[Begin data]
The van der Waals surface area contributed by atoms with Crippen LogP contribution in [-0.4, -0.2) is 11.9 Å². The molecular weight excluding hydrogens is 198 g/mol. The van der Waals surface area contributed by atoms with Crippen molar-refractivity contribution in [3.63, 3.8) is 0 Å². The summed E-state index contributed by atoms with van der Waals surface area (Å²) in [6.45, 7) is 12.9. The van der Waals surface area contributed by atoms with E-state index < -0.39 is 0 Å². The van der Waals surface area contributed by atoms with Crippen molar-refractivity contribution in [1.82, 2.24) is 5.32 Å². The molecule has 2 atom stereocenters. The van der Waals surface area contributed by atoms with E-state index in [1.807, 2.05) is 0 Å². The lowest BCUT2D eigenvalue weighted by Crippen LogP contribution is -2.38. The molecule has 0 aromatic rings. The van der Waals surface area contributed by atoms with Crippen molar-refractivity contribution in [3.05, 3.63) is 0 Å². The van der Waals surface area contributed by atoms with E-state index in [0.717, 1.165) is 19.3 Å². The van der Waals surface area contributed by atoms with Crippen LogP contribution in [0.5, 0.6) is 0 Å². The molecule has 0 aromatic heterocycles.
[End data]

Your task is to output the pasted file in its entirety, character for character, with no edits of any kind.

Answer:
The van der Waals surface area contributed by atoms with Crippen LogP contribution in [-0.4, -0.2) is 11.9 Å². The molecular weight excluding hydrogens is 198 g/mol. The van der Waals surface area contributed by atoms with Crippen molar-refractivity contribution in [3.63, 3.8) is 0 Å². The summed E-state index contributed by atoms with van der Waals surface area (Å²) in [6.45, 7) is 12.9. The van der Waals surface area contributed by atoms with E-state index < -0.39 is 0 Å². The van der Waals surface area contributed by atoms with Crippen molar-refractivity contribution in [1.82, 2.24) is 5.32 Å². The molecule has 2 atom stereocenters. The van der Waals surface area contributed by atoms with E-state index in [1.807, 2.05) is 0 Å². The lowest BCUT2D eigenvalue weighted by Crippen LogP contribution is -2.38. The molecule has 0 aromatic rings. The van der Waals surface area contributed by atoms with Crippen molar-refractivity contribution in [3.05, 3.63) is 0 Å². The van der Waals surface area contributed by atoms with E-state index in [0.717, 1.165) is 19.3 Å². The van der Waals surface area contributed by atoms with Crippen LogP contribution in [0.5, 0.6) is 0 Å². The molecule has 0 aromatic heterocycles.